It was an unusual sight for typical viewers of The Bachelor franchise: Fixing his bow tie and slipping a hearing aid into his ear, 72-year-old Gerry Turner prepared to meet his suitors in a new edition of the popular series, The Golden Bachelor, which is geared toward older people.
Premiering last week on ABC and Citytv, The Golden Bachelor cast 22 women between the ages of 60 and 75 to vie for Turner’s heart. The show drew 4.1 million viewers during its premiere episode, according to data from viewership analytics firm Nielsen — up 38 per cent from the most recent premiere episode of The Bachelor.
Golden carried on much like a regular episode of its parent series — there were wacky characters, there was manufactured drama and Turner gave one lucky lady the prized “first impression” rose.
But many of the women, like Turner, were widowed, had grandchildren, were retired. Some had hearing impairments, some had recently lost close friends. They also had a range of feelings about aging: One contestant stepped out of the limo wearing a cropped grey wig and housecoat, and holding a rickety walker, before throwing her props away for comedic effect.
“[I’m] going to be very excited to just see older adults portrayed as being interested in repartnering and new romance and intimacy and sexuality,” said Nancy Morrow-Howell, a professor at the Brown School at Washington University in St. Louis, Mo.
But Morrow-Howell, who directs the university’s Harvey A. Friedman Center for Aging, generally had mixed feelings ahead of seeing the show.
“I’m equally concerned about some things that I think may not help [in] telling a different story, a real story about aging. And that is everybody’s going to be active and beautiful. And that’s not who we are,” she said.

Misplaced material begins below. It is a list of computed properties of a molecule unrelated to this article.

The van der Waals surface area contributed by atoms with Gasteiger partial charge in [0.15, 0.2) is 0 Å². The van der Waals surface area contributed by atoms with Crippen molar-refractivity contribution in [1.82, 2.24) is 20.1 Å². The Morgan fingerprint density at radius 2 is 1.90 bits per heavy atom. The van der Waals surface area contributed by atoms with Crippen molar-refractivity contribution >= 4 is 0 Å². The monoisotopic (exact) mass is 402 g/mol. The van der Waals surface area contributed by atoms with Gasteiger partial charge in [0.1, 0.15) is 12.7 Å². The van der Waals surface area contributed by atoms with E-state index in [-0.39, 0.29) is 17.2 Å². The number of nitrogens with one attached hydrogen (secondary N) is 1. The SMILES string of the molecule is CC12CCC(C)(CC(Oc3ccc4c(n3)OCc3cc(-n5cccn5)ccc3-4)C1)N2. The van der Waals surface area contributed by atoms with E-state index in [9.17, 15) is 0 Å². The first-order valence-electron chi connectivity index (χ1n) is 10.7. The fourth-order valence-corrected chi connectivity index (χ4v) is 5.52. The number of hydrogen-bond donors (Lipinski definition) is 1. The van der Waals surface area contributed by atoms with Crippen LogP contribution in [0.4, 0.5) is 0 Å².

A need to be ‘sensitive to the stereotypes’
Media depictions of older people tend to fall under two extreme stereotypes, Morrow-Howell said. Older people are portrayed as either frail, slow, silly or irrelevant, or as “super agers” — people who are highly fit and functioning, running marathons and travelling the world.
Indeed, many of the show’s contestants fit into the latter mould — pickleball players and world travellers and avid dancers who described themselves as energetic or active.
Recent shows like Grace and Frankie, a comedy that ran for seven seasons and starred Jane Fonda and Lily Tomlin, as well as romantic comedies like 2015’s Hello, My Name is Doris with Sally Field and the Book Club franchise (one of which came out earlier this year) are among the handful of mainstream projects that depict this age group.
LISTEN | A Canadian matchmaker weighs in on The Golden Bachelor:
Information Radio – MB7:34Winnipeg matchmaker watching The Golden Bachelor
Featured VideoLianne Tregobov speaks with guest host Faith Fundal about dating in your later years.
While a franchise like The Bachelor is always going to choose contestants who are conventionally attractive and active — this is reality TV, after all — Morrow-Howell said that something different is at stake with a show that portrays older people.
“Right now we are trying to change norms about aging,” she said.
“I wish that everybody involved in this show would have been very sensitive to the stereotypes, the narratives [and] how there’s efforts to reframe aging in a different way.”
Toronto couple give their review of the show